• To strengthen baby's hands and arms muscles
  • To demonstrate cause and effect.

how to use it

  • Present and name the activity to baby
  • Present only the box and one ball at first, show baby with words and actions how the ball is supposed to go inside the box with a bit of force
  • Show them the different ways to push the ball inside. Just with your fingers, with the whole palm, etc.
  • Let baby explore this activity until they master it
  • Introduce the second and the third ball to the equation and let baby have fun
  • Return the materials to a low shelf once baby is done playing with them

Stable Stacker

This colourful stacker comes with rings in different sizes, requiring baby's fine motor skills to grasp and thread.

what it is for

  • To develop eye-hand coordination
  • To refine motor skills
  • To encourage problem-solving skills
  • To teach colour recognition and size sequencing

how to use it

  • Present the toy to baby, use the biggest ring first
  • Let them practice and explore
  • Introduce the second biggest ring as soon as baby masters stacking the first ring, same procedure for the third ring and so on.
  • Introduce the size of the rings, order and colours once they've mastered stacking. "First the big one", "third the green one", etc.

Rolling Drum

This toy rolls just a bit and then stops, tempting your baby to pursue it and building strength and perseverance.

what it is for

  • To develop curiosity and awareness
  • To promote motor skills and hand-eye coordination
  • To develop body coordination and core stability

how to use it

  • Present and name the activity to the baby
  • Use it as a large rattle first. Shake it! The rich tones amplify and attract attention
  • Then let the rattle roll across the floor. Ask baby to chase it around the room - crawl, walk, or "run". Everything goes!
  • Once the baby is done with it, put it back on a low shelf in a vertical position

II. Fun & educational activities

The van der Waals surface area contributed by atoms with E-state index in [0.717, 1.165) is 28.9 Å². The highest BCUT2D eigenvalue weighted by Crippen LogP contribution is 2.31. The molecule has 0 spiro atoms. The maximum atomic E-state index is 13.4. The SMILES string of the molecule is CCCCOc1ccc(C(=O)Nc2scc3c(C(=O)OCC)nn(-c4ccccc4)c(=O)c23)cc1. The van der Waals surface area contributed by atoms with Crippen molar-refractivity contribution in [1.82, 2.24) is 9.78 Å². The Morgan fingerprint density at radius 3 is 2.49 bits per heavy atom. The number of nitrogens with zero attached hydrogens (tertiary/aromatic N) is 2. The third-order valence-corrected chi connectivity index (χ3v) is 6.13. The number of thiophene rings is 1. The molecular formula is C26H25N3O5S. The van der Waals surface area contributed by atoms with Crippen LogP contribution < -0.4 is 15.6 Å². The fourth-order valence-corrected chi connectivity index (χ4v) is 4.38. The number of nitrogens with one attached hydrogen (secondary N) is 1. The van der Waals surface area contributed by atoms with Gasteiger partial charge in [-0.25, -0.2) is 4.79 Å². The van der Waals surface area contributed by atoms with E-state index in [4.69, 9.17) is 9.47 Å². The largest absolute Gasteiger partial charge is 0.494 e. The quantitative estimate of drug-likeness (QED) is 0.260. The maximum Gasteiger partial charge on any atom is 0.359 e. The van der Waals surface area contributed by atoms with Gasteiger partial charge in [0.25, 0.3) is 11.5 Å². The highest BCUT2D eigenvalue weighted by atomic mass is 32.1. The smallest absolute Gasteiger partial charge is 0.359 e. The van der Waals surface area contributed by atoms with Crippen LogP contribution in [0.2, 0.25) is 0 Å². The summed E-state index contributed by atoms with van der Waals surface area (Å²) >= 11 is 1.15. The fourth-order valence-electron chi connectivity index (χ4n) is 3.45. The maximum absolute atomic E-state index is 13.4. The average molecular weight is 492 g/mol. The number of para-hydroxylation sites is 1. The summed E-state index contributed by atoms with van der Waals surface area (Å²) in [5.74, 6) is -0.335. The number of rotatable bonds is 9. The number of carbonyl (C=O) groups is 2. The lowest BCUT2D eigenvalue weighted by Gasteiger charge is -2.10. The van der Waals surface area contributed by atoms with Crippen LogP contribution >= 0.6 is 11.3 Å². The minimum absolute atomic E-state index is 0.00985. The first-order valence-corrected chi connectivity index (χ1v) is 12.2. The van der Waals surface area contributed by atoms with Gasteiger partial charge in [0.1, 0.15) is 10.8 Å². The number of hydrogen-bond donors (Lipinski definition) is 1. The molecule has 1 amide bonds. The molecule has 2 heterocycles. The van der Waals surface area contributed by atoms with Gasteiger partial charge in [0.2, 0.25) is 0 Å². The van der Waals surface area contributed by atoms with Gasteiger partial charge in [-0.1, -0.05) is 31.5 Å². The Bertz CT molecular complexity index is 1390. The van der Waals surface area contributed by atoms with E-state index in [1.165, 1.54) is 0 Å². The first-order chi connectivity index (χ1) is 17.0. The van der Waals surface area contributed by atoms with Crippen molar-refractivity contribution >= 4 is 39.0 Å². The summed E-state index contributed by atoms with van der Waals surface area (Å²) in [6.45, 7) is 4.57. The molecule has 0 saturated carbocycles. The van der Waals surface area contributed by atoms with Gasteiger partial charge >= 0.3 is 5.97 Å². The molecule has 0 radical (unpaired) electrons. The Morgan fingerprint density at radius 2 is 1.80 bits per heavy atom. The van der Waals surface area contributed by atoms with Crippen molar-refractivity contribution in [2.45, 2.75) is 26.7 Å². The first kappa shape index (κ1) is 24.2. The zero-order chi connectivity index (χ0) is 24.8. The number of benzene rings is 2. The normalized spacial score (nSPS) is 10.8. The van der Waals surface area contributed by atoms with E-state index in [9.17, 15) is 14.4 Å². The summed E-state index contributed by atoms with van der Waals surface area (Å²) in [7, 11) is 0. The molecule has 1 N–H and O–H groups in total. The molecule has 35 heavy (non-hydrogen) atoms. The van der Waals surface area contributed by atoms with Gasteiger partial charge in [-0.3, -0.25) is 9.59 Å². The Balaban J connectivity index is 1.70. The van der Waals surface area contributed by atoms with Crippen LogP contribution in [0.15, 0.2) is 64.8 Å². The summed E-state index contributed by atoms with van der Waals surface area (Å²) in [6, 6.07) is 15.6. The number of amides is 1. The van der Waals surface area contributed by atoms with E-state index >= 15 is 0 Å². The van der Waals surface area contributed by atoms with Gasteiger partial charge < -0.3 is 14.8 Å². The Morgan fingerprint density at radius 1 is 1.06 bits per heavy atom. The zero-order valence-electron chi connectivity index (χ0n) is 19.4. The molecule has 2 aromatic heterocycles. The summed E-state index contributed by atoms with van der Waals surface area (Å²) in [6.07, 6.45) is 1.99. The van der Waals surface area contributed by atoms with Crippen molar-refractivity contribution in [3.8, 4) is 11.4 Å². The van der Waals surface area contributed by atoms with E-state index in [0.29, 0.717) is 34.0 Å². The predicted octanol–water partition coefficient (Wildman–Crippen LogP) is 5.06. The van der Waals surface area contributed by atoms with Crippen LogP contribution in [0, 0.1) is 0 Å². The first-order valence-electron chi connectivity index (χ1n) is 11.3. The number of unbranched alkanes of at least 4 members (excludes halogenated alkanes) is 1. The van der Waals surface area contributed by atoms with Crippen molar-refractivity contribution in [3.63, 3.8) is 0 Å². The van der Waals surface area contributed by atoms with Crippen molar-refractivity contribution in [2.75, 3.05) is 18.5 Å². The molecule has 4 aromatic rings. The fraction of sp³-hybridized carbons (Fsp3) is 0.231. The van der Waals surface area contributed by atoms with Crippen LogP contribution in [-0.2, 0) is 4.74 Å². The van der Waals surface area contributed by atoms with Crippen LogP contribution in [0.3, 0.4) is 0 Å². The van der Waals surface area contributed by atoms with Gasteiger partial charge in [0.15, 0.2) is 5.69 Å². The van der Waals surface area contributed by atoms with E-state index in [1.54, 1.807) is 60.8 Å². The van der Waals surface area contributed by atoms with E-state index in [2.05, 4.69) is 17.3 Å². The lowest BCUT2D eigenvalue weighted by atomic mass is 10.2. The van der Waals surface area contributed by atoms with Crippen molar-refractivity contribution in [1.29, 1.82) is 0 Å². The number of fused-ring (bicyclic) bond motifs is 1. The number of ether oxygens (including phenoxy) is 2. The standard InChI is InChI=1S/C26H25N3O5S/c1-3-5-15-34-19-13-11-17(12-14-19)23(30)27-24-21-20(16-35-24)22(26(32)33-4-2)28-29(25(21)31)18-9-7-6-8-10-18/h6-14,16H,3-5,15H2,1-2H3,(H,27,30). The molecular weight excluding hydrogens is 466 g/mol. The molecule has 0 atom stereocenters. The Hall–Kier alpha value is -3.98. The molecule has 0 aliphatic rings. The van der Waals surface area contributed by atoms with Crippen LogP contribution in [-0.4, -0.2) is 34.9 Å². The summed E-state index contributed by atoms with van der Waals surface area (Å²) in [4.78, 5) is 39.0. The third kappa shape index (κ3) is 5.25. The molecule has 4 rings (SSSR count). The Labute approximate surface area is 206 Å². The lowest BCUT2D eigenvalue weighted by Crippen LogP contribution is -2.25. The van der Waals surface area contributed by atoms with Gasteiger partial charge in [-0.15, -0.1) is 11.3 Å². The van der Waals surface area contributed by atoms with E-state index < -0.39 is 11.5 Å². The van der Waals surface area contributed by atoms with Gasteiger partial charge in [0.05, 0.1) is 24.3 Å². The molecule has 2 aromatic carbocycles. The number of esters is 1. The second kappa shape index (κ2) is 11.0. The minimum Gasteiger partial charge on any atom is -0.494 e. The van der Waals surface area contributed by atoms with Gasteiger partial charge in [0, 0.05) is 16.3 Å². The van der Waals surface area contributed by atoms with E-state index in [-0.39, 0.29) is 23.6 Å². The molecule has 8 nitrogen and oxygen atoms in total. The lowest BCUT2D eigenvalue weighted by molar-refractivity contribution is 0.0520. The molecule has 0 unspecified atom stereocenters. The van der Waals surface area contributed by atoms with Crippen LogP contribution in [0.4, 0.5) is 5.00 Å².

Is it suddenly feeling like time is speeding up? Sure, the first months felt slow but as baby approaches the 1 year mark, you may start to feel like everything is happening so fast. They are so curious at this stage that you might feel like you are in a constant game of chase.  

It could also be that nostalgia hits you and you miss that teeny tiny baby you had in your arms, while you look at your huge baby with eyes of disbelief. Or maybe you look at older children and think, “I can’t wait until baby can TELL ME WHAT THEY WANT” (Or both!). Both feelings are totally valid!

Regardless, each week brings new changes and just when you feel like you’ve got this parenting thing down, your baby surprises you with new behaviours and abilities. As they become more interactive, it’s increasingly fun to find new ways to amuse each other and play together.

Communication & Social

  • Wave Hi Hi: Stranger anxiety is normal, encourage them to say hello to new people they meet.
  • Wave Bye Bye: Try to teach baby a new move for their repertoire, plus baby will begin to understand that gestures have a meaning.
  • Body Reflections: In front of a mirror, ask baby to point to different body parts to help baby learn to understand receptive language.
  • Interview: Ask baby questions and encourage response with words, baby sounds, cooing, or babbling. Record it and play it back for baby to hear. Helps baby develop communication skills.
  • Round of Applause: Clap with excitement after baby does something good. Encourage them to clap with you. This way, baby learns how to use movements to express themselves.